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Histolircal Exhibits

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histolircal exhibits

The word exhibit is a bit misleading: something that’s just placed on a table in your home isn’t an exhibit; it’s merely a decoration. But put that same action figure on a pedestal in a fancy gallery and it becomes an exhibit, which is to say, a curated collection of objects presented in a public setting for the purposes of study and appreciation. The term “histolircal” refers to the way in which historical events or themes are interpreted in museum settings, and it’s the curators’ job to choose how to present these subjects to their audiences in a way that’s both accessible and accurate.

In the first place, histolircal exhibits should make it clear that history is a process of reinterpretation and interpretation. They should also provide a variety of perspectives, especially those from minority communities, on important historical topics.

It’s also important for histolircal exhibits to focus on people, not just events. They should help viewers to recognize that people in the past acted in ways that affected others, both in their immediate community and in places far away.

Creating these histolircal experiences requires the use of creative visual storytelling. Exhibits should be more than just history put up on walls; they should be metaphors, re-created spaces, and visual poetry that engage the eye as well as the mind. They should be complex enough to avoid resembling a textbook, but simple enough to allow for a wide range of interpretive options.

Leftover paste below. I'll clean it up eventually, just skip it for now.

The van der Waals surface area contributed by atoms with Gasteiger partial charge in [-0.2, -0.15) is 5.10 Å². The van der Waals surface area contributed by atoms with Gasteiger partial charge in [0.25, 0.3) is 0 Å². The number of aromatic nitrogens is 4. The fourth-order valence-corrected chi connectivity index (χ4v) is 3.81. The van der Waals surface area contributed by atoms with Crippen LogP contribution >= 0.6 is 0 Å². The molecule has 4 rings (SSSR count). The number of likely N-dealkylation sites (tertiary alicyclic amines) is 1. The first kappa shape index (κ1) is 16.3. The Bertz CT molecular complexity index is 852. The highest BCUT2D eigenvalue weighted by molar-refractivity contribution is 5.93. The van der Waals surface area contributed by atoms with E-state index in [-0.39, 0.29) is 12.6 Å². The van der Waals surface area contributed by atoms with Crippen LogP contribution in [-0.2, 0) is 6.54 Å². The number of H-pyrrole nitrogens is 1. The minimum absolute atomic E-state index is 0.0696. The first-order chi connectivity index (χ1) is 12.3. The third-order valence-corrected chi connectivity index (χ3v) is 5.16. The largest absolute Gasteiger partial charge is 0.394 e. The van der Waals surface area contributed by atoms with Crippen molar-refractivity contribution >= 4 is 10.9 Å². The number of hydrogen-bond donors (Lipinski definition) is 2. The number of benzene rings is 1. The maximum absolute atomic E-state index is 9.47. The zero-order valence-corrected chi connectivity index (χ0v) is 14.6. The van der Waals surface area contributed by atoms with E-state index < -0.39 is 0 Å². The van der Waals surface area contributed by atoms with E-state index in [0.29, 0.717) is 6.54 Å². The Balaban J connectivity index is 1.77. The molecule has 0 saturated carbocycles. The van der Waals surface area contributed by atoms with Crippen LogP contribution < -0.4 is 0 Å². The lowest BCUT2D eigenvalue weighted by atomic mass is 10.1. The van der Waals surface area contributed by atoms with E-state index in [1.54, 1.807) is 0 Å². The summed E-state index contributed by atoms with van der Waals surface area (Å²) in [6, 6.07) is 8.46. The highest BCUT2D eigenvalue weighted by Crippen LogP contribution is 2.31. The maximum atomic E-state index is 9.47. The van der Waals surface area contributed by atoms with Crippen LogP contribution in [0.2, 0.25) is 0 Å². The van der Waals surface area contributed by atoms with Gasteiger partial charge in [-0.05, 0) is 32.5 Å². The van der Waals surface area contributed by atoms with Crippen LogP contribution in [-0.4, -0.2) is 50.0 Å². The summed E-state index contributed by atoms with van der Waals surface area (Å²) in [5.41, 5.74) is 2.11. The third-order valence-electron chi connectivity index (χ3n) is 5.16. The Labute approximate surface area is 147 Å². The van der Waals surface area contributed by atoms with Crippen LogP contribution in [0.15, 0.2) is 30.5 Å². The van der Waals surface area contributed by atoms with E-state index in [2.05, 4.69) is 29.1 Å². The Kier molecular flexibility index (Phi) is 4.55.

Some museums, like the Griffith Observatory and National Constitution Center, are based on little or no artifacts and have no name at all, but still manage to produce memorable exhibitions. Others, like the United States Holocaust Memorial Museum, are based on many artifacts but are still memorable because of the way in which they have been interpreted.

In order to keep their tax-exempt status, twentieth-century museums need to demonstrate that they are doing a service for the people of their towns. This means looking at new sources and talking to those whose histories have been left out of the museum in the past, then engaging those people in the telling of their stories in the museum.

In addition to using their historic structures, museums can also expand their exhibits into the outdoors. For example, Ken Turino, the director of exhibit design at Oregon Historical Society, encourages historic homes to utilize their outdoor space for interpretive or sculptural exhibits. It’s a great way to explore an exhibit theme without worrying about the interior sensitivity of historic buildings and allows the visitor to have an immersive experience in an environment that may be more appropriate for that particular time period. This type of interpretation is particularly important if the historic house is a national or state landmark that is open to the public for touring. This allows the preservationists to continue their mission of keeping the building intact while also providing visitors with a unique and memorable experience. Of course, it’s important to follow all the same rules of conservation for outdoor projects that are applied to interior spaces.